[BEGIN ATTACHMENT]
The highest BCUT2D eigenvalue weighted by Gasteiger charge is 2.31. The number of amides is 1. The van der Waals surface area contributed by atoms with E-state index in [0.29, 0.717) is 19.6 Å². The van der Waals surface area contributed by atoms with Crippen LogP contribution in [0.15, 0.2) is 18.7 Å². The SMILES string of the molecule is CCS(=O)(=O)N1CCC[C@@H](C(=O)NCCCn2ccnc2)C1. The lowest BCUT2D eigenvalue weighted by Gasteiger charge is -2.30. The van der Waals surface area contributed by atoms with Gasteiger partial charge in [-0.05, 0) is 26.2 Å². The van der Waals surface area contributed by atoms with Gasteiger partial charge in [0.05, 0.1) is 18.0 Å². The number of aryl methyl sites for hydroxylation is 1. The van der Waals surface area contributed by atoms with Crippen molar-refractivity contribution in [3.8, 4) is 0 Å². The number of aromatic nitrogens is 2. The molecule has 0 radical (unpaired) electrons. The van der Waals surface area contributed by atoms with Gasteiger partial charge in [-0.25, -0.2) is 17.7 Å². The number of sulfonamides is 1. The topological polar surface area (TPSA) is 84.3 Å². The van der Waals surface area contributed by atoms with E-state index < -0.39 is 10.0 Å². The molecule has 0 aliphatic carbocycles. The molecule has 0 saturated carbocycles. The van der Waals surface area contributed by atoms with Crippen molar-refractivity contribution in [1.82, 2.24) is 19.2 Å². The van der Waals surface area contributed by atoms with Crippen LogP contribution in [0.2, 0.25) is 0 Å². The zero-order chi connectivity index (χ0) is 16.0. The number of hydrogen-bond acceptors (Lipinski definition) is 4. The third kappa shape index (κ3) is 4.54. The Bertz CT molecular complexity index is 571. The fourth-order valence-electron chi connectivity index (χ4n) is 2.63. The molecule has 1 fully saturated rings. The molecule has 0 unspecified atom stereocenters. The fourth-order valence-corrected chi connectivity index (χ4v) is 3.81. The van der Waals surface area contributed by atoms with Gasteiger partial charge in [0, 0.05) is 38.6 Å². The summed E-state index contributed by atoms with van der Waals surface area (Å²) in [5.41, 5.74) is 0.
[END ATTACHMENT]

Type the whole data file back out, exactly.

The highest BCUT2D eigenvalue weighted by Gasteiger charge is 2.31. The number of amides is 1. The van der Waals surface area contributed by atoms with E-state index in [0.29, 0.717) is 19.6 Å². The van der Waals surface area contributed by atoms with Crippen LogP contribution in [0.15, 0.2) is 18.7 Å². The SMILES string of the molecule is CCS(=O)(=O)N1CCC[C@@H](C(=O)NCCCn2ccnc2)C1. The lowest BCUT2D eigenvalue weighted by Gasteiger charge is -2.30. The van der Waals surface area contributed by atoms with Gasteiger partial charge in [-0.05, 0) is 26.2 Å². The van der Waals surface area contributed by atoms with Gasteiger partial charge in [0.05, 0.1) is 18.0 Å². The number of aryl methyl sites for hydroxylation is 1. The van der Waals surface area contributed by atoms with Crippen molar-refractivity contribution in [3.8, 4) is 0 Å². The number of aromatic nitrogens is 2. The molecule has 0 radical (unpaired) electrons. The van der Waals surface area contributed by atoms with Gasteiger partial charge in [-0.25, -0.2) is 17.7 Å². The number of sulfonamides is 1. The topological polar surface area (TPSA) is 84.3 Å². The van der Waals surface area contributed by atoms with E-state index < -0.39 is 10.0 Å². The molecule has 0 aliphatic carbocycles. The molecule has 0 saturated carbocycles. The van der Waals surface area contributed by atoms with Crippen molar-refractivity contribution in [1.82, 2.24) is 19.2 Å². The van der Waals surface area contributed by atoms with Crippen LogP contribution in [0.2, 0.25) is 0 Å². The zero-order chi connectivity index (χ0) is 16.0. The number of hydrogen-bond acceptors (Lipinski definition) is 4. The third kappa shape index (κ3) is 4.54. The Bertz CT molecular complexity index is 571. The fourth-order valence-electron chi connectivity index (χ4n) is 2.63. The molecule has 1 fully saturated rings. The molecule has 0 unspecified atom stereocenters. The fourth-order valence-corrected chi connectivity index (χ4v) is 3.81. The van der Waals surface area contributed by atoms with Gasteiger partial charge in [0, 0.05) is 38.6 Å². The summed E-state index contributed by atoms with van der Waals surface area (Å²) in [5.41, 5.74) is 0.